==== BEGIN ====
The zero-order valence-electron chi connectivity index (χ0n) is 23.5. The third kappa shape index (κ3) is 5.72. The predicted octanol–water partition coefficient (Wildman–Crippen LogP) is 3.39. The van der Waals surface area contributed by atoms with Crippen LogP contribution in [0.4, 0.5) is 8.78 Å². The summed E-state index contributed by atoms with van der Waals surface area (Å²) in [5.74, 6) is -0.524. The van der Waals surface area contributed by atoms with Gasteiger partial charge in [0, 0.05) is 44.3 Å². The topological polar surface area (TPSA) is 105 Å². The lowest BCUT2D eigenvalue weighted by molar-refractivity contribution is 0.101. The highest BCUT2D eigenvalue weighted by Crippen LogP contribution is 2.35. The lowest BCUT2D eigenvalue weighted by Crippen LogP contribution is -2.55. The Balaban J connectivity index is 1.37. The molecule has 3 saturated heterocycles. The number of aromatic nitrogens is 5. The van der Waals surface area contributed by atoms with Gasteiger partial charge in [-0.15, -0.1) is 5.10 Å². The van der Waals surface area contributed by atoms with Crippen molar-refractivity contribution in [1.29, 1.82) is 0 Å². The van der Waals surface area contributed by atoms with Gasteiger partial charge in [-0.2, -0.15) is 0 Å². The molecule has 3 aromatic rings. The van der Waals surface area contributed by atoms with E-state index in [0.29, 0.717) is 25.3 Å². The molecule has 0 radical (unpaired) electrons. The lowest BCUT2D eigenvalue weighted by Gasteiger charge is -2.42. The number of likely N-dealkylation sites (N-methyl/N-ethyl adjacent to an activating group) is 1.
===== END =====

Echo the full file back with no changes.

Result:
The zero-order valence-electron chi connectivity index (χ0n) is 23.5. The third kappa shape index (κ3) is 5.72. The predicted octanol–water partition coefficient (Wildman–Crippen LogP) is 3.39. The van der Waals surface area contributed by atoms with Crippen LogP contribution in [0.4, 0.5) is 8.78 Å². The summed E-state index contributed by atoms with van der Waals surface area (Å²) in [5.74, 6) is -0.524. The van der Waals surface area contributed by atoms with Gasteiger partial charge in [0, 0.05) is 44.3 Å². The topological polar surface area (TPSA) is 105 Å². The lowest BCUT2D eigenvalue weighted by molar-refractivity contribution is 0.101. The highest BCUT2D eigenvalue weighted by Crippen LogP contribution is 2.35. The lowest BCUT2D eigenvalue weighted by Crippen LogP contribution is -2.55. The Balaban J connectivity index is 1.37. The molecule has 3 saturated heterocycles. The number of aromatic nitrogens is 5. The van der Waals surface area contributed by atoms with Gasteiger partial charge in [-0.15, -0.1) is 5.10 Å². The van der Waals surface area contributed by atoms with Crippen molar-refractivity contribution in [1.29, 1.82) is 0 Å². The van der Waals surface area contributed by atoms with Gasteiger partial charge in [-0.2, -0.15) is 0 Å². The molecule has 3 aromatic rings. The van der Waals surface area contributed by atoms with E-state index in [0.29, 0.717) is 25.3 Å². The molecule has 0 radical (unpaired) electrons. The lowest BCUT2D eigenvalue weighted by Gasteiger charge is -2.42. The number of likely N-dealkylation sites (N-methyl/N-ethyl adjacent to an activating group) is 1.